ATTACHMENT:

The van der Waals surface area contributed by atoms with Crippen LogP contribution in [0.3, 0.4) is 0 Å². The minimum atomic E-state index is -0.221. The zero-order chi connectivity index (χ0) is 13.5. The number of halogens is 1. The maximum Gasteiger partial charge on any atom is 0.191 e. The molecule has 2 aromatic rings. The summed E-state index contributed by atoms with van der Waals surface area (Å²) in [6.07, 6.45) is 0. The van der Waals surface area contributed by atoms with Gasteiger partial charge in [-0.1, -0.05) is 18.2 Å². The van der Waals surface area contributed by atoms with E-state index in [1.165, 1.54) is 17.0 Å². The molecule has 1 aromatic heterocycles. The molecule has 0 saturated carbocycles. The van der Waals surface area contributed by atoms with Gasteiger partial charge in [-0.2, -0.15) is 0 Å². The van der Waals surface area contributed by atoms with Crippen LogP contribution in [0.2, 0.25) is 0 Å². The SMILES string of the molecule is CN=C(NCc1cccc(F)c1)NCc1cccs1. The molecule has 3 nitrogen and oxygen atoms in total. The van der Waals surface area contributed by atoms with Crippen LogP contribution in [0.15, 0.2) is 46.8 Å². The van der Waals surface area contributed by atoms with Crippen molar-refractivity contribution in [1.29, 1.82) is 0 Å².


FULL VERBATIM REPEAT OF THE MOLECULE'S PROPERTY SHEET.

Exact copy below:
The van der Waals surface area contributed by atoms with Crippen LogP contribution in [0.3, 0.4) is 0 Å². The minimum atomic E-state index is -0.221. The zero-order chi connectivity index (χ0) is 13.5. The number of halogens is 1. The maximum Gasteiger partial charge on any atom is 0.191 e. The molecule has 2 aromatic rings. The summed E-state index contributed by atoms with van der Waals surface area (Å²) in [6.07, 6.45) is 0. The van der Waals surface area contributed by atoms with Gasteiger partial charge in [-0.1, -0.05) is 18.2 Å². The van der Waals surface area contributed by atoms with E-state index in [1.165, 1.54) is 17.0 Å². The molecule has 1 aromatic heterocycles. The molecule has 0 saturated carbocycles. The van der Waals surface area contributed by atoms with Gasteiger partial charge in [-0.2, -0.15) is 0 Å². The van der Waals surface area contributed by atoms with Crippen LogP contribution in [0.2, 0.25) is 0 Å². The SMILES string of the molecule is CN=C(NCc1cccc(F)c1)NCc1cccs1. The molecule has 3 nitrogen and oxygen atoms in total. The van der Waals surface area contributed by atoms with Crippen LogP contribution in [0.15, 0.2) is 46.8 Å². The van der Waals surface area contributed by atoms with Crippen molar-refractivity contribution in [1.29, 1.82) is 0 Å².